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Tripped up by the truth

When Presidents Lie: A History of Official Deception and Its Consequences, Eric Alterman, Viking: 448 pp., $27.95

September 26, 2004|Jon Meacham | Jon Meacham, managing editor of Newsweek, is the author of "Franklin and Winston: An Intimate Portrait of an Epic Friendship."

On the evening of Nov. 30, 1943 -- a late autumn Tuesday in Tehran -- Winston Churchill, flanked by Franklin Roosevelt and Josef Stalin, was celebrating his 69th birthday. It was the final night of the first wartime conference of the Big Three, and it had been a tumultuous few days as the Allied leaders fought over the timing of a cross-Channel invasion and the shape of a postwar United Nations. But at the table, as the champagne and wine flowed, there was much candor and good cheer in the dining room at the British legation. Amid many toasts, the talk turned to deception schemes designed to mislead the Germans about plans for Operation Overlord. "In wartime," Churchill said, "truth is so precious that she should always be surrounded by a bodyguard of lies."

Though Churchill's aphorism from this long-ago night has often been cited to justify all sorts of deceptions, it is important to remember the context: He was talking about deploying falsehoods to protect a military operation, with lives at immediate stake. He was not proposing that a democracy routinely resort to lying to perpetuate itself. Yet the evocative "bodyguard of lies" is one of those phrases that now gives politicians convenient Churchillian cover when they choose to mislead the people.

Churchill, then, is something of a victim of his own eloquence, but in the long run an expression's currency is more important than its coinage, since it is in its usage that it reaches from the past to shape the present. Is lying inextricably bound up with statecraft? Are democracy and deception ultimately compatible? When do the ends justify the means -- and who decides? These are ancient questions. (It was an exasperated Pontius Pilate, after all, who muttered, "What is truth?" amid the trial of Jesus.) Into this perennial debate -- one made more urgent by the intelligence disasters on the road to the war with Iraq -- comes a provocative, intriguing and insightful new book by Eric Alterman, "When Presidents Lie." Alterman, a combatant in the partisan wars of the moment (a columnist for the Nation and co-author of "The Book on Bush: How George W. [Mis]leads America"), takes a broad, complex and satisfying view in his latest work, examining four cases of deception by U.S. presidents in the 20th century. He chooses well: FDR, Truman and Yalta; JFK and the Cuban missile crisis; LBJ and the Gulf of Tonkin; Reagan and Iran-Contra. In Alterman's parlance, a lie is "presidential dishonesty about key matters of state," and such lies, he says, are "ultimately and invariably self-destructive." Acknowledging that we live in the real world, he notes that leaders should use confidentiality, not mendacity, to protect the state. "Keeping a secret," Alterman writes, "is not the same as telling a lie." His eye is on deceptions about policy. His prescription for the presidency: Lying "should be avoided at all costs. Period."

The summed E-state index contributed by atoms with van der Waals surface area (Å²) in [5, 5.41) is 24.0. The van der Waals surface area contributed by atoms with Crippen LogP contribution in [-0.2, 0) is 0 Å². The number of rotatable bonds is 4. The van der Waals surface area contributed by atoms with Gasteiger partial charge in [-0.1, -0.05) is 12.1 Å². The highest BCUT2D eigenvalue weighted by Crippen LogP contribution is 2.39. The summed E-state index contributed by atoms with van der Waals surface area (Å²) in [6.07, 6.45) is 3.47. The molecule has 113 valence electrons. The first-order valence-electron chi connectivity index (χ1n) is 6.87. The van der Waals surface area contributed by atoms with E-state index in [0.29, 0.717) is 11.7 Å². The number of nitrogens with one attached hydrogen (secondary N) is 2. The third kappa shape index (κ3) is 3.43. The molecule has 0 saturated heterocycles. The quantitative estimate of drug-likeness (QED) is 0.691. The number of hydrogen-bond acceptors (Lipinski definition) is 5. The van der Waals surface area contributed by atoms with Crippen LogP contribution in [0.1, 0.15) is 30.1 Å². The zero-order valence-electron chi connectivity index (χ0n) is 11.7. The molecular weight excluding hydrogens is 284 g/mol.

Before the Bush-obsessed left leaps to its collective feet to applaud, though, it should know that Alterman's case is more subtle than the conspiracist-minded Michael Moore wing of the American political class would probably like. Granting that a certain amount of deception is necessary in the presidency, Alterman goes far beyond moral finger-wagging -- in fact he purposely avoids moral judgments altogether -- to assess large lies about large things, from the Crimea in 1945 to Iraq in 2003. He argues that Roosevelt and Truman, not Stalin, initially failed to live up to the promises made at Yalta, particularly on the question of a postwar Polish government. The resulting disintegration of Big Three relations, Alterman writes, helped press Stalin to take a tougher line and, in the end, led to a prevailing Western impression that "no American president could or should trust any Communist leader to keep his word on any matter of mutual interest. When problems arose, they would be settled exclusively by the threat of force." Alterman's is an interesting revisionist view and, like many revisionist views, is open to argument on the details. (To think Stalin would have long remained a friendly kinsman in FDR's envisioned family of nations strains credulity, but Alterman makes a nuanced case that is worth weighing.)

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